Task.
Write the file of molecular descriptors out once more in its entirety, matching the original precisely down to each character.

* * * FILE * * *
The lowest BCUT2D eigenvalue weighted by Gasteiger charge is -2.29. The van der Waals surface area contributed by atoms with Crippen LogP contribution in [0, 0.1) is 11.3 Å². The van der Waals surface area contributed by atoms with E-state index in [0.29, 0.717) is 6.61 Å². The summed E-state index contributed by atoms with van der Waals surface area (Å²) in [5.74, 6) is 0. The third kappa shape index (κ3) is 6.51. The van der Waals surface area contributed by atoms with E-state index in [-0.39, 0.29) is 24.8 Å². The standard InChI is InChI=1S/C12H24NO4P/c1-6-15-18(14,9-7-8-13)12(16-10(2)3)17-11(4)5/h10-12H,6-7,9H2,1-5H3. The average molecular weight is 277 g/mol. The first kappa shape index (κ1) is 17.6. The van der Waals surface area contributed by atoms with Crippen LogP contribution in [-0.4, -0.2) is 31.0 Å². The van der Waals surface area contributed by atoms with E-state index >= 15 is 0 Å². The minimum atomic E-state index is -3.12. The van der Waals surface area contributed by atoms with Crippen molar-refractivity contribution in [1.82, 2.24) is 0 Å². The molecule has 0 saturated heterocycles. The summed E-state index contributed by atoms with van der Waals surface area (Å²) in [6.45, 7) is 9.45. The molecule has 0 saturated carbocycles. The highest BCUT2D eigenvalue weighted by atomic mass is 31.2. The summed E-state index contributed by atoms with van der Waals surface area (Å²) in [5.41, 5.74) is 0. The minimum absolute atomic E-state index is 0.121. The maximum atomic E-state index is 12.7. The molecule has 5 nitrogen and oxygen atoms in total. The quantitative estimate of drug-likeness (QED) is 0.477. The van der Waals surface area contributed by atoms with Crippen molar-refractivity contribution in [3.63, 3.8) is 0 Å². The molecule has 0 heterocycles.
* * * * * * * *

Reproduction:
The lowest BCUT2D eigenvalue weighted by Gasteiger charge is -2.29. The van der Waals surface area contributed by atoms with Crippen LogP contribution in [0, 0.1) is 11.3 Å². The van der Waals surface area contributed by atoms with E-state index in [0.29, 0.717) is 6.61 Å². The summed E-state index contributed by atoms with van der Waals surface area (Å²) in [5.74, 6) is 0. The third kappa shape index (κ3) is 6.51. The van der Waals surface area contributed by atoms with E-state index in [-0.39, 0.29) is 24.8 Å². The standard InChI is InChI=1S/C12H24NO4P/c1-6-15-18(14,9-7-8-13)12(16-10(2)3)17-11(4)5/h10-12H,6-7,9H2,1-5H3. The average molecular weight is 277 g/mol. The first kappa shape index (κ1) is 17.6. The van der Waals surface area contributed by atoms with Crippen LogP contribution in [-0.4, -0.2) is 31.0 Å². The van der Waals surface area contributed by atoms with E-state index >= 15 is 0 Å². The minimum atomic E-state index is -3.12. The van der Waals surface area contributed by atoms with Crippen molar-refractivity contribution in [1.82, 2.24) is 0 Å². The molecule has 0 saturated heterocycles. The summed E-state index contributed by atoms with van der Waals surface area (Å²) in [6.45, 7) is 9.45. The molecule has 0 saturated carbocycles. The highest BCUT2D eigenvalue weighted by atomic mass is 31.2. The summed E-state index contributed by atoms with van der Waals surface area (Å²) in [5.41, 5.74) is 0. The minimum absolute atomic E-state index is 0.121. The maximum atomic E-state index is 12.7. The molecule has 5 nitrogen and oxygen atoms in total. The quantitative estimate of drug-likeness (QED) is 0.477. The van der Waals surface area contributed by atoms with Crippen molar-refractivity contribution in [3.63, 3.8) is 0 Å². The molecule has 0 heterocycles.